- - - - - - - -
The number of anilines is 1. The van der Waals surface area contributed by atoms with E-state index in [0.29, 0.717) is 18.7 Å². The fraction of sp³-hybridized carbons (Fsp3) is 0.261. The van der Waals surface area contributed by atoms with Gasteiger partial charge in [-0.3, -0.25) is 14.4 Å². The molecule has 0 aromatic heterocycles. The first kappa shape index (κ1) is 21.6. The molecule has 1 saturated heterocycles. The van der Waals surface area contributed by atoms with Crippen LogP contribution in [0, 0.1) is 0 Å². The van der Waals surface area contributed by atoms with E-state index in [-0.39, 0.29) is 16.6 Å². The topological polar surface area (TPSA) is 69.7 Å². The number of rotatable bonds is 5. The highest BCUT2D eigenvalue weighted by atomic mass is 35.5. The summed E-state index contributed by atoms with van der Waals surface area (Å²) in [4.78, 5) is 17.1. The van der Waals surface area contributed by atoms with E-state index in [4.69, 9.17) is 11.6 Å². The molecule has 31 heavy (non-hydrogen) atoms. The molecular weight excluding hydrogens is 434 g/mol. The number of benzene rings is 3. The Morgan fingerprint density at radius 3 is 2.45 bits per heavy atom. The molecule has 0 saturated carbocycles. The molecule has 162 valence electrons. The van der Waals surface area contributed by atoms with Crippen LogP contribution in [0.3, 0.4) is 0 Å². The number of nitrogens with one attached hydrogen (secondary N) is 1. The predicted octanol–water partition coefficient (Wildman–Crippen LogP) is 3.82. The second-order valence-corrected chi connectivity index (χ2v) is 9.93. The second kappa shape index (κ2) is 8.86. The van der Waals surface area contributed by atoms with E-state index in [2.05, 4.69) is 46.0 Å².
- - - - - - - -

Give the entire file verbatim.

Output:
The number of anilines is 1. The van der Waals surface area contributed by atoms with E-state index in [0.29, 0.717) is 18.7 Å². The fraction of sp³-hybridized carbons (Fsp3) is 0.261. The van der Waals surface area contributed by atoms with Gasteiger partial charge in [-0.3, -0.25) is 14.4 Å². The molecule has 0 aromatic heterocycles. The first kappa shape index (κ1) is 21.6. The molecule has 1 saturated heterocycles. The van der Waals surface area contributed by atoms with Crippen LogP contribution in [0, 0.1) is 0 Å². The van der Waals surface area contributed by atoms with E-state index in [-0.39, 0.29) is 16.6 Å². The topological polar surface area (TPSA) is 69.7 Å². The number of rotatable bonds is 5. The highest BCUT2D eigenvalue weighted by atomic mass is 35.5. The summed E-state index contributed by atoms with van der Waals surface area (Å²) in [4.78, 5) is 17.1. The van der Waals surface area contributed by atoms with E-state index in [4.69, 9.17) is 11.6 Å². The molecule has 31 heavy (non-hydrogen) atoms. The molecular weight excluding hydrogens is 434 g/mol. The number of benzene rings is 3. The Morgan fingerprint density at radius 3 is 2.45 bits per heavy atom. The molecule has 0 saturated carbocycles. The molecule has 162 valence electrons. The van der Waals surface area contributed by atoms with Crippen LogP contribution in [0.3, 0.4) is 0 Å². The number of nitrogens with one attached hydrogen (secondary N) is 1. The predicted octanol–water partition coefficient (Wildman–Crippen LogP) is 3.82. The second-order valence-corrected chi connectivity index (χ2v) is 9.93. The second kappa shape index (κ2) is 8.86. The van der Waals surface area contributed by atoms with E-state index in [2.05, 4.69) is 46.0 Å².